New in equipment: Ruger SR9
Sturm, Ruger & Co. just recently introduced its Ruger SR9, the company's first striker-fired pistol. The SR9 has a recoil-reducing glass-filled nylon frame with a reversible backstrap so that owners can easily customize the size and feel of the grip without needing special tools. It features an ambidextrous manual safety and magazine latch so that it can fit right- or left-handed shooters, too. The rear sight is click adjustable for elevation and the front and rear sights are drift adjustable for windage. The Picatinny rail accepts firearm-mounted lights for target identification and lasers to provide users with modern sighting options, too, though. In 9mm, the gun holds 17 rounds in the clip and one in the barrel. Sugg. retail price: $525, which includes a hard case, extra magazine, magazine loader, and padlock. For information: call 603-865-2442.
Lure of the week
Company: Bee'Jay Baits
Lure type: Dip Bait
Sizes and colors: Available in two flavors, original and blood.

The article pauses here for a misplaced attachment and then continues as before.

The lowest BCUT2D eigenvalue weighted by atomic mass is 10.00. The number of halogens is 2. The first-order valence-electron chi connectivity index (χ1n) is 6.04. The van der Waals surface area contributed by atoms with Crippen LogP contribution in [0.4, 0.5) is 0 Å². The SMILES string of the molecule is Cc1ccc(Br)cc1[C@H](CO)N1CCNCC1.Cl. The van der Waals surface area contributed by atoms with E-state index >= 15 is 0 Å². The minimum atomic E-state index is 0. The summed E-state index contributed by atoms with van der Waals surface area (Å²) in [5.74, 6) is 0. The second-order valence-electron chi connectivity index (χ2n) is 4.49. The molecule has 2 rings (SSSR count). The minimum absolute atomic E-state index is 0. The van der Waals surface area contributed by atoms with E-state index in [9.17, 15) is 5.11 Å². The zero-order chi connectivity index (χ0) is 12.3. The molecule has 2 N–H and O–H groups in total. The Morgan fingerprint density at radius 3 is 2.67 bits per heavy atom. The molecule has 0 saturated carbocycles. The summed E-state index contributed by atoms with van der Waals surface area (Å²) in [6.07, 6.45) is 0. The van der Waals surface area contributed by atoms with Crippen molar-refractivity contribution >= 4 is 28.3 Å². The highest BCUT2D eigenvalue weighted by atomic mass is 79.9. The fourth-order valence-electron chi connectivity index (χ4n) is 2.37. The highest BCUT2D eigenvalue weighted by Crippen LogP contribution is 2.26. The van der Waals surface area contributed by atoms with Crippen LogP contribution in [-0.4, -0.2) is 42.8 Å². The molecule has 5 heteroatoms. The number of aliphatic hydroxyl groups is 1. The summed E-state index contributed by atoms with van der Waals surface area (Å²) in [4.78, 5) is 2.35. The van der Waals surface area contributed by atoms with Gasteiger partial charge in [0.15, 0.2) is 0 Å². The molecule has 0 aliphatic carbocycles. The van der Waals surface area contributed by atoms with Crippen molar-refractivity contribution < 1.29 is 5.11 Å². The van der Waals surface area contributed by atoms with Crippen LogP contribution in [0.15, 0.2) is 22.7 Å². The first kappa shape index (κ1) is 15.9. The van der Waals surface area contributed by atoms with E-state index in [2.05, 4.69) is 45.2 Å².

Target species: Channel, flathead and bullhead catfish.
Technique: Fish this as you would any doughball bait, by balling a wad of it up on a treble hook and casting out, then letting the bait's scent draw fish in.
Sugg. retail price: $5.99 for a 20-ounce jar.
Notable: This bait comes with what the company calls "Chum-Factor" technology, which quickly disperses this dip bait's powerful, fish-attracting scents through the water while providing tremendous bait retention. It works equally well in cold water as in warm and has a shelf life of 2-3 years.
Tip of the week
Glassing for big game is common practice in the west, but it can have benefits in places like Pennsylvania, too. Carrying binoculars -- 8X42 and 7X35 models are good for all-around use -- allow you to count antler points, identify movement and seek deer. Be sure to look close up as well as far away for patches of hair and antler, horizontal lines in a vertical forest, and other parts of deer.
Recipe of the week
Grilled venison backstrap
Grilled venison backstrap
2 pounds venison backstrap, cut into two-inch chunks
1 quart apple cider
1 1/2 pounds thick sliced bacon
2 (12 ounce) bottles of barbecue sauce
Place the venison chunks into a shallow baking dish and pour in enough apple cider to cover them. Refrigerate that for two hours, then remove the chunks, pat them dry, discard the cider, and put the chunks back in the dish, covering them with barbecue sauce. Refrigerate them for another 2-3 hours.
Remove the meat from the refrigerator and let it stand for 30 minutes. Next, wrap each chunk of venison in a slice of bacon, securing it with toothpicks.
Brush the grate of your grill with with olive oil and when it's hot, place the venison pieces on it, being sure they don't touch. Grill, turning occasionally, until the bacon becomes slightly burnt, about 15-20 minutes.